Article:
I’m going to start this blog with a warning: if you haven’t yet been introduced to the world of YouTube, watch out! This article may lead to the loss of many hours watching a variety of short videos on this fascinating website, which is quickly developing a cult-like following. I came across one particular video on this site that I think everyone should see. It’s a spoof trailer for the movie The Shining… you know it, that horror movie with the famous phrase “red rum”. With crafty editing and splicing together just the right clips, set to upbeat music, this trailer suddenly depicts a heartwarming father-son coming of age epic. You can see it for yourself here: http://www.youtube.com/watch?v=Gf7h6o3I8yw.
What exactly does this video have to do with incontinence? Well, aside from the fact that I wet my pants in fright every time I watch the original The Shining, this video got me thinking about the word “perspective”. The goal of this spoof trailer was to make it seem like an emotionally uplifting tale from the perspective of the viewer. This spoof tries to control our perspective; much like a person with incontinence tries to control the perspective of those around them.
Those living with incontinence often try to conceal their condition from others at almost any cost. Often the techniques work quite well… for a while. When my friend and boss at the Simon Foundation, Cheryle Gartley, first began experiencing incontinence, she reacted as many do. She re-arranged her life completely around her incontinence, including no longer going horse back riding, teaching tennis, or even shopping with friends. After a while one of her close friends asked how he had offended her that she no longer would go hiking with him. She finally revealed, for the first time, that she was experiencing a misbehaving bladder.
If Cheryle had maintained her active social life, there is a chance that her friends’ perspectives in that situation would have allowed them to see or know about her incontinence. It is completely normal that Cheryle would want to control for that possibility and change her friends’ perspectives so that they didn’t have the opportunity to find out about her incontinence. What Cheryle didn’t expect was that by changing that perspective, she was opening the door for her friends to establish new perspectives. This time, however, the perspectives were based on assumption, and at least one friend made the assumption that Cheryle was upset with him. Because people need to make sense of the world around them, they will often find their own reason for the changes they see in a friend who was once fun-loving and suddenly and inexplicable becomes standoffish. They might assume the reason for the distant behavior is a new marriage or relationship, moving to a bigger house, being on television, a promotion at work, etc.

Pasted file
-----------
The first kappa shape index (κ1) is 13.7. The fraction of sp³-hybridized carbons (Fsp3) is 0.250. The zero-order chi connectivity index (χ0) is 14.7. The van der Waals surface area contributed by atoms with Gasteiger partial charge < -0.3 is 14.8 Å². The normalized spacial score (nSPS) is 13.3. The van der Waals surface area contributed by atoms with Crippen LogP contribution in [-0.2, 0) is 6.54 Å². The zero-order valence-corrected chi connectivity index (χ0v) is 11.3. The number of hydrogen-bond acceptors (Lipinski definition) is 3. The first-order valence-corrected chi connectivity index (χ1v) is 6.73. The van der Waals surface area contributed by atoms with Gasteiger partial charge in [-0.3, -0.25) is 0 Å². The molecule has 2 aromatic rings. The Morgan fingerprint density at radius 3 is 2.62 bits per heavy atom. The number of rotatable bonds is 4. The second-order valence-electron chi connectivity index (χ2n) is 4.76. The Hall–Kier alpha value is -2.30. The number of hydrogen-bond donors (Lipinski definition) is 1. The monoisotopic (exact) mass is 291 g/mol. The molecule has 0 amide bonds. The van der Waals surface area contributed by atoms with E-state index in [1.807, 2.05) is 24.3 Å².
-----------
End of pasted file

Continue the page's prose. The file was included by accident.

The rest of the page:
I’m not trying to say that you shouldn’t hide your incontinence. Choosing whom to reveal any medical condition to is a very personal choice, and in many cases there are good reasons for withholding that information. But, remember that when you attempt to alter someone’s perception in such a way that it is different from the truth, be prepared for sticky situations to come up once in a while. In many ways, our perspectives create our realities. In Cheryle’s case, adjusting her friend’s perception back to the “real” reality, led to a cascade of events. This friend encouraged Cheryle to seek out treatment and management options. That search ultimately led to the formation of the Simon Foundation, and now, twenty-something years down the line, you’re reading this blog. So I challenge you, as you consider whom to share your bouts of incontinence with: what kind of cascade do you want to start- one based on an assumed perspective, or one based on reality?
Published On: October 03, 2006